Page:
What Can I Start A Sentence With Instead Of Because. The rule is that you can’t start a sentence with “because” as it should only be used to join the main clause with a dependent clause. There is another time when you can start a sentence with “because” and not follow that two clause rule:
Hamlet, it can be argued,. She walked alone because as she had no friends. By comparison, varying word choice can make your work easier to read and more engaging.
Arguably, Your Sentence Should Be Punctuated As “Because” Is A Conjunction (Or Single Quotes Instead Of Double), So You Started Your Sentence With.
One of the main reasons some people rail against us for using a conjunction at the start is because it can result in fragmented sentences. Because heads up subordinate clauses, which means if you have a clause that starts with because, you must also have a main clause in your sentence. Otherwise, you end up with a fragmented sentence.
This Is About A Movie Called The Notebook Which Is About A Love Story Between A Woman With.
I completely disagree, you can in fact start a sentence with the word and. it helps prevent people from linking together unrelated sentences and the word and is still a word nonetheless. I have not slept in a fortnight, my love, for i am nightly tormented by your absence. Many people learned in school never to begin a sentence with and, but, or because.presumably some teachers believe this prohibition to be legitimate, but others may have viewed the prohibition as a practical means to a pedagogical end, without necessarily believing it to be an absolute requirement for good grammar.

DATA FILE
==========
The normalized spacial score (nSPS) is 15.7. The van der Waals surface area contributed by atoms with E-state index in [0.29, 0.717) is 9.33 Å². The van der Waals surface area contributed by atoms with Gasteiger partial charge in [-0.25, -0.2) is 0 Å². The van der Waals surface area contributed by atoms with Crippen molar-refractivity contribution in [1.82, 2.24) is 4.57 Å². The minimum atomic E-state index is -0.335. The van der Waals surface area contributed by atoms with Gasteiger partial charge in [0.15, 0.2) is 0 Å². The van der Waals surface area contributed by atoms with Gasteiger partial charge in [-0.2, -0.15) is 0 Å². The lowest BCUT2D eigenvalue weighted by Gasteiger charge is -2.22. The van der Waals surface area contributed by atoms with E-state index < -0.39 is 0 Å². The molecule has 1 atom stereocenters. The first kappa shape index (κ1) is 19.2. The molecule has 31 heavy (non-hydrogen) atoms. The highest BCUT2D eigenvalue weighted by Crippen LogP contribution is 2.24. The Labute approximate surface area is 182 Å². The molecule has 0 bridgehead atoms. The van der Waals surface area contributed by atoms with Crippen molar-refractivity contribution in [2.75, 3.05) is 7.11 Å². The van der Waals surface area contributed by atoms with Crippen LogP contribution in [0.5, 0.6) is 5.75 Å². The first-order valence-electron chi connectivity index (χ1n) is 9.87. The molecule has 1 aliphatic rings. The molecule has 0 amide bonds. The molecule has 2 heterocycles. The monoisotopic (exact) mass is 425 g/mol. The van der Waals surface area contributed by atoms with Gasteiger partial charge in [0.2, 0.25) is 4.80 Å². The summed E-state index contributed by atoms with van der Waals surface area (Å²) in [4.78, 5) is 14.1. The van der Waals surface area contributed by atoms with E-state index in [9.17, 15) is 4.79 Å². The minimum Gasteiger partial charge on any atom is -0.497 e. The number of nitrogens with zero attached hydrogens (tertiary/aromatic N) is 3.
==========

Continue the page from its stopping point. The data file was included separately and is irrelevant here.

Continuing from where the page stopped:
If You’re Using It Conversationally To Answer A Spoken Or Unspoken “Why” Question.
The simplest way to prevent reusing the word is to use a direct replacement word for because. ( grammar rules for writers.) Beginning sentences with “and and “but” is lazy writing.
If Your Sentence Contains More Than One Clause, You Can Often Shuffle Them Around So The Clause That Starts With ‘I’ Is Not At The Start Of The Sentence.
Yes, but it can sound kind of pretentious, snotty, or (overly) poetic. If your first clause uses a negative verb, you might need a comma. Marjorie was angry because the moles kept digging up her garden.
Subject = I, Verb = Am Still Awaiting.
You can use any of them. Another way to start a sentence with because. There is a caveat to this rule though.